8/28/2014 12:11 A.M. ET
Ellsbury not attributing hot streak to leading off
By Bryan Hoch / MLB.com
DETROIT -- Jacoby Ellsbury has found one of his best hot streaks of the season, but the Yankees' center fielder won't connect the dots between those good recent swings and a return to the leadoff spot.
With Brett Gardner hobbled by a sore right ankle, Ellsbury batted leadoff for the fourth time in five games on Wednesday, going 2-for-4 with two runs scored in the Yankees' 8-4 win over the Tigers. He is enjoying a 17-for-38 (.447) tear.
"He's done a good job there, and there was never a question what kind of job he would do in that spot," manager Joe Girardi said. "Gardy did a great job. It was just, I put him there because Gardy was hurt, and he's done a good job."
Ellsbury, who entered Wednesday having hit three homers in the Yankees' prior two games, said that he was also feeling comfortable hitting third and hasn't felt much different since coming back to the top of the lineup.
"I think that first at-bat may be the only one, trying to see how the pitcher throws that day, see what he has," Ellsbury said. "But after that first one, as the leadoff hitter, you're kind of in the flow of the game. It doesn't really affect you."
"He's a great player that's going to have really good streaks," Girardi said. "You could say since I put him in the leadoff spot he's hitting for more power. It's a small sample, so I don't make too much of it."
Gardner returned to New York's lineup on Wednesday, batting eighth, and went 1-for-4 with a run scored.
"I was happy with the way it felt," Gardner said. "Obviously there's still a little discomfort, but I felt pretty close to full speed, so I was happy with it."
Yanks add veteran outfielder Young on Minors deal
DETROIT -- The Yankees have signed outfielder Chris Young to a Minor League contract, general manager Brian Cashman confirmed on Wednesday.
Young, 30, was released by the Mets last week after hitting just .205 with eight homers and a .630 OPS in 88 games. Young had signed a one-year, $7.25 million deal with the Mets and could see time with the Yankees after rosters expand in September.
"Obviously it's a guy that's had some success in his career," manager Joe Girardi said. "It's a very good outfielder, it's a guy who can hit the ball out of the ballpark. We're going to see what we have."
The Yankees currently have three left-handed-hitting outfielders on the roster in Jacoby Ellsbury, Brett Gardner and Ichiro Suzuki. Young, who has also seen big league time with the D-backs and Athletics over the last nine seasons, has not played since Aug. 7.
Tanaka to throw 45 pitches in simulated game
DETROIT -- Masahiro Tanaka's next hurdle will come in the form of three simulated innings off the mound at Comerica Park on Thursday morning, and if he gets through that session with no issues, the right-hander's return will seem much more plausible.
Manager Joe Girardi said that Tanaka is scheduled to throw about 45 pitches in the simulated game, and he could be two sessions away from a big league return; the team would need Tanaka to build his stamina to the area of 75-90 pitches before deeming him ready.
"You obviously feel better that it's going to happen, but I still talk about the intensity of a Major League game compared to a Minor League game or a simulated game," Girardi said. "Those are the hurdles that you have to go through."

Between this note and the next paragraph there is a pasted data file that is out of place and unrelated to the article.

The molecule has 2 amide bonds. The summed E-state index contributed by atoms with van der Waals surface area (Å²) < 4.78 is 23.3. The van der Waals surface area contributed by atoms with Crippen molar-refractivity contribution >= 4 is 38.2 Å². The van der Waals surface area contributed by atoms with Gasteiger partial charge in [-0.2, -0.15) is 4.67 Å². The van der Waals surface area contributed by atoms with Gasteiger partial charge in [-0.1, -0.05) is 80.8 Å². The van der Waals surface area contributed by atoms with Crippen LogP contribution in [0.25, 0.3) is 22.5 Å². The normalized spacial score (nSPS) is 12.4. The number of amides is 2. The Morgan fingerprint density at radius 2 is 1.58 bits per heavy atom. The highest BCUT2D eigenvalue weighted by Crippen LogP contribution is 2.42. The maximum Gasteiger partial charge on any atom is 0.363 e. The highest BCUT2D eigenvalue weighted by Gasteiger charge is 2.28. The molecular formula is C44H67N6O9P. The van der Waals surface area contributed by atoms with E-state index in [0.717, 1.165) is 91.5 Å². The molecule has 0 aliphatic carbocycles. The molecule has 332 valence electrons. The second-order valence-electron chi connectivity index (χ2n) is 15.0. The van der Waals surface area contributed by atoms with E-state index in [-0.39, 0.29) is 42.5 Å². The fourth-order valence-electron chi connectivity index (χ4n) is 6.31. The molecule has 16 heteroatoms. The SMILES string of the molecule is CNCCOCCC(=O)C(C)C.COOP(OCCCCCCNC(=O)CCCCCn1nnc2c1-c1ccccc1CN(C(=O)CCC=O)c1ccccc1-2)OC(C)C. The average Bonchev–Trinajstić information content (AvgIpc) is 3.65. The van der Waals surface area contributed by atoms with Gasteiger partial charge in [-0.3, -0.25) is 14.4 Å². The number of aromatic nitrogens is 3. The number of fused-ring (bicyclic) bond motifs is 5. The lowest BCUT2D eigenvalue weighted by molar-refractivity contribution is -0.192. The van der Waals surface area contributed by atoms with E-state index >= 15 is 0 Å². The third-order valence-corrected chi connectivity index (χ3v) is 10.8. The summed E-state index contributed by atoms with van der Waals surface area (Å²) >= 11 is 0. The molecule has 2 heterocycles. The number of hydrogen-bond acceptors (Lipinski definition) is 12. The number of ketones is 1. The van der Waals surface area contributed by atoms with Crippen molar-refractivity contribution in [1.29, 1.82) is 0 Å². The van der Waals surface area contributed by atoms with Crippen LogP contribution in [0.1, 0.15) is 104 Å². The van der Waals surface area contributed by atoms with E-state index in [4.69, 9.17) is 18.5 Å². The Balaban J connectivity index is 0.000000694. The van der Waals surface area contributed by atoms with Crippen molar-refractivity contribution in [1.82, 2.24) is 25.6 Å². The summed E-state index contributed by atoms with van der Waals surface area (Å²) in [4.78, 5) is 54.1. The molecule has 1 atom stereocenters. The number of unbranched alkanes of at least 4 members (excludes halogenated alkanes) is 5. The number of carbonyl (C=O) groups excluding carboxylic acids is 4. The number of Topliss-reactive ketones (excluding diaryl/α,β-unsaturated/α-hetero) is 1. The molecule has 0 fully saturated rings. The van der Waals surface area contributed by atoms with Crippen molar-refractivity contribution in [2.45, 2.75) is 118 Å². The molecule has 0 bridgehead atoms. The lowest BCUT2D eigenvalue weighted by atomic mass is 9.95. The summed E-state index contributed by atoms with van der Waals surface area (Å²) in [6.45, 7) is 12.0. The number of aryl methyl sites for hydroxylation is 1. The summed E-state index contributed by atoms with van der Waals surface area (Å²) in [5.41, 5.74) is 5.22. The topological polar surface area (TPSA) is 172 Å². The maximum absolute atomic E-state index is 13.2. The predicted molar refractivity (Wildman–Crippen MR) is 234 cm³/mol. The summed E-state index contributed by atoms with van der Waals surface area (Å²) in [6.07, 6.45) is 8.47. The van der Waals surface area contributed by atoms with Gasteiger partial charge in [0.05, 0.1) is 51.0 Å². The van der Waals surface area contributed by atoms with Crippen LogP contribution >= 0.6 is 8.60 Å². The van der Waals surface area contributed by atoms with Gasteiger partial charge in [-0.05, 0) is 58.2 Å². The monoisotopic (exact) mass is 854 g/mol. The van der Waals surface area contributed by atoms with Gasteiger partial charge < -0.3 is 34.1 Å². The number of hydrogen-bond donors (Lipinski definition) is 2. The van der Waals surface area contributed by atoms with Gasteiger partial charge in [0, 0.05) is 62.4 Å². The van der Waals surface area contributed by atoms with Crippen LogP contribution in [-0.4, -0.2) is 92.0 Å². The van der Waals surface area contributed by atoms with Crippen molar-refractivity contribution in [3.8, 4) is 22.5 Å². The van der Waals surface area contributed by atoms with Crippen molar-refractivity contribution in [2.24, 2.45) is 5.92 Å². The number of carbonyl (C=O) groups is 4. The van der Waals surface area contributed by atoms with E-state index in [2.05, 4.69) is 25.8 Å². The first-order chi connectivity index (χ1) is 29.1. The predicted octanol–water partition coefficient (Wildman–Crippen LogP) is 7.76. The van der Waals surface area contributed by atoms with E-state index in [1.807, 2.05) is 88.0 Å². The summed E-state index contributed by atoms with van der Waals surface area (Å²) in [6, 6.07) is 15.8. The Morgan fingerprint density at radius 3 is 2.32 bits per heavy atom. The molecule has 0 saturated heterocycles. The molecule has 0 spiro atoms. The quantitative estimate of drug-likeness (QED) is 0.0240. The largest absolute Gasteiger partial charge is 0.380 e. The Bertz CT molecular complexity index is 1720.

It is likely that the Yankees would need to create Tanaka's next outing, as the Minor League schedule ends on Monday and only Class A Advanced Tampa is within striking distance of seeing playoff action. Girardi said that he is remaining cautiously optimistic as Tanaka aims to avoid Tommy John surgery.
"As long as you're having steps in the right direction, it's working," Girardi said. "That doesn't mean that it's a guarantee. If you have a setback, it probably means surgery. It's not like rehabbing a hamstring or something like that, where you can have a setback and, 'OK, we've got to sit him down.' If it doesn't work, it doesn't work."
Yanks support ALS research; Girardi takes challenge
DETROIT -- The Yankees announced on Wednesday that they have pledged $100,000 to the ALS Association, in recognition of those who bravely live with ALS, those who have passed away from the condition and those around the world who have taken part in the Ice Bucket Challenge in an effort to raise awareness and funding to find a cure.
In support of the Yankees' donation, manager Joe Girardi participated in the Ice Bucket Challenge on Wednesday afternoon. Girardi said that he lost an uncle to ALS -- also known as Lou Gehrig's disease -- in April of this year.
"Obviously, it's been on my mind," Girardi said.
In his video, Girardi invited Patrick Quinn of Westchester, N.Y., and Anthony Senerchia of Pelham, N.Y., to be the team's guests for a future Yankees home game. Quinn and Senerchia were among the first to participate in the Ice Bucket Challenge.
Girardi also challenged this year's Monument Park inductees to take the challenge; Goose Gossage, Tino Martinez, Paul O'Neill and Joe Torre. Torre participated recently in a group event outside MLB's New York offices, helping raise $16,700 for ALS research.
"I think this is a really good thing that's been started here and is bringing a lot of attention to ALS," Girardi said. "It's a horrific disease in what it does to people. Hopefully all these things that people are doing to raise money finds a cure."